Mount Olympus is a dominating presence on the Salt Lake City skyline and makes for one of the area's most rewarding hikes. Its craggy summit juts up nearly a mile above the valley floor below, beckoning hikers to try to gain it. The north side of the mountain is terrain full of cliffs and enormous slabs of broken quartzite, the domain of mountain goats and rock climbers. The west side, on the other hand, offers more modest grades and a trail that can take even mortals to the top of this impressive 9,026-foot peak. Capping off the route is several hundred feet of third-class scrambling over boulders and ledges, adding to the thrill and sense of accomplishment on reaching the top.
Olympus’s striking position on the edge of the city makes it an enticing destination for hikers, as does the relatively short distance from trailhead to summit, just 3.4 miles. However, it’s important for novice hikers not to underestimate the 4,050-foot elevation gain or the consistent grade of this trail. Also, since the route is almost entirely west-facing, ascents in warm weather can feel especially strenuous and require carrying plenty of water.
From the Wasatch Boulevard Trailhead the trail ascends steeply from the start, passing a prominent rock outcrop called Pete’s Rock. This spot is fairly popular with rock climbers due to its easy access and long history, if not for its rock quality. The trail is wide and easy to follow as it climbs switchbacks through sagebrush, juniper, mountain mahogany, and Gambel oak. At two points along this first section the route intersects the Bonneville Shoreline Trail. Stay to the right, heading east (and uphill) rather than taking either of these trails.
The trail takes a curve to the left around a rock outcrop, and the grade eases up for a short stretch as you enter Tolcat Canyon (the old trail began farther down this drainage). Just past this point a sign marks the beginning of the Mount Olympus Wilderness Area at 0.7 miles. Continuing up Tolcat Canyon, the trail crosses a small stream 1.7 miles from the trailhead. Although the stream may be dry in the late summer, this is a nice shady spot for a rest, and it marks a point about half-way, at least in terms of mileage; two-thirds of the elevation gain still lies ahead.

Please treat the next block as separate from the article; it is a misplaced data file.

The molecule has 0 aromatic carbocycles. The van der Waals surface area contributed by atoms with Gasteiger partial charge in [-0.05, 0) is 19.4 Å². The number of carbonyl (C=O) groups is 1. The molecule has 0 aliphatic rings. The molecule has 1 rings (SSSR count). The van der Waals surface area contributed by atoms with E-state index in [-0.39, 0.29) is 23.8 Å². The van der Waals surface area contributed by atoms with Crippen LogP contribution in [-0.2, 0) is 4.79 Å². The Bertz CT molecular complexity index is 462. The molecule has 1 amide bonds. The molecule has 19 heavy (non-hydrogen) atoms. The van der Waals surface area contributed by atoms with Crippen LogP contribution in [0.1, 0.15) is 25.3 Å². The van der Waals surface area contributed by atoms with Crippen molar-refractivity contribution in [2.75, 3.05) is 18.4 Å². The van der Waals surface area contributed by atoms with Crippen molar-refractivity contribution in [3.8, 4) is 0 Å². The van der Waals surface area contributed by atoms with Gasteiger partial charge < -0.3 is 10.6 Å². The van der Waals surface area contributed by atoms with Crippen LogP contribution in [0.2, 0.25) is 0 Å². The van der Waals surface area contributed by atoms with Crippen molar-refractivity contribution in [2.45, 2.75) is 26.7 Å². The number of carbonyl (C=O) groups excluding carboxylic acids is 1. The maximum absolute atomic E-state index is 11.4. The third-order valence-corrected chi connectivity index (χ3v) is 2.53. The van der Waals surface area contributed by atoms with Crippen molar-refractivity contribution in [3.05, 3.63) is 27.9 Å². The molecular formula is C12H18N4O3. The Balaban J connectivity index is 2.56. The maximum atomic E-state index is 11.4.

After the stream, a series of switchbacks continues ascending toward a saddle at the head of Tolcat Canyon. The trail is steep and rocky along this section, but it is not difficult to follow. To limit erosion, try to resist the temptation to cut the switchbacks. It’s generally more efficient to stay on the main trail anyway. As the route gains elevation, Douglas fir and stands of aspen appear, offering welcome shade on a hot day.
At about 8,400 feet, the trail levels off at a saddle with a stand of mature Douglas fir. Take a moment to stop here for the views of the Salt Lake Valley to the west and the Wasatch to the east. While there is no water available, a well-used, shady campsite here offers a good spot to pitch a tent or have a picnic.
The trail now turns to the north, winding through the trees toward the base of a rocky couloir that ascends directly toward the summit. The remainder of the route stays in this couloir, gaining about 600 feet in a quarter of a mile. The route is well-traveled, and a faint trail is visible most of the way. The scrambling here is easy, only occasionally requiring use of the hands. There is no exposure here, but be careful not to dislodge loose rocks. Should you find yourself facing a drop-off or a steep, blank, rock face—this isn’t the way. Look around, and the correct route should be nearby. The couloir tops out near the summit with an old fir tree marking the way when you’re ready to go back down. The summit itself is just a bit farther to the right from this point.
The top of Mount Olympus is a jumble of broken quartzite boulders. Magnificent views are in all directions: the Great Salt Lake to the northwest, the Salt Lake Valley and the Oquirrh Range beyond it to the west, and the Wasatch mountains all around to the east and south. From the summit, any route other than the couloir you ascended is more challenging and requires some basic rock climbing skills. The north summit is an attractive objective that is rarely visited. It doesn’t look far, but getting there requires some challenging scrambling and a few sections of low fifth-class rock climbing—not for the faint of heart.
While most of the route up Mount Olympus is in a wilderness area, the trail’s popularity makes wildlife sightings uncommon. One exception is rattlesnakes: this area is prime habitat for them. Watch your step in particular if you are descending in the evening, and be careful of putting your hands places you can’t see on the summit scramble.
Mount Olympus can be climbed year-round, and the high traffic makes snowshoes unnecessary most of the winter. Traction devices will be helpful, especially in the shady sections near the saddle where packed snow quickly becomes icy. They may be sufficient for the summit scramble, depending on your comfort level and the amount of snow. With a deep snowpack, crampons and an ice axe would be advisable. In winter, the summit is an even wilder place. Be wary of cornices that may form on the north side and along the ridge to the west.
Expect this route up Mount Olympus to take experienced hikers between six and seven hours, perhaps a bit longer in winter.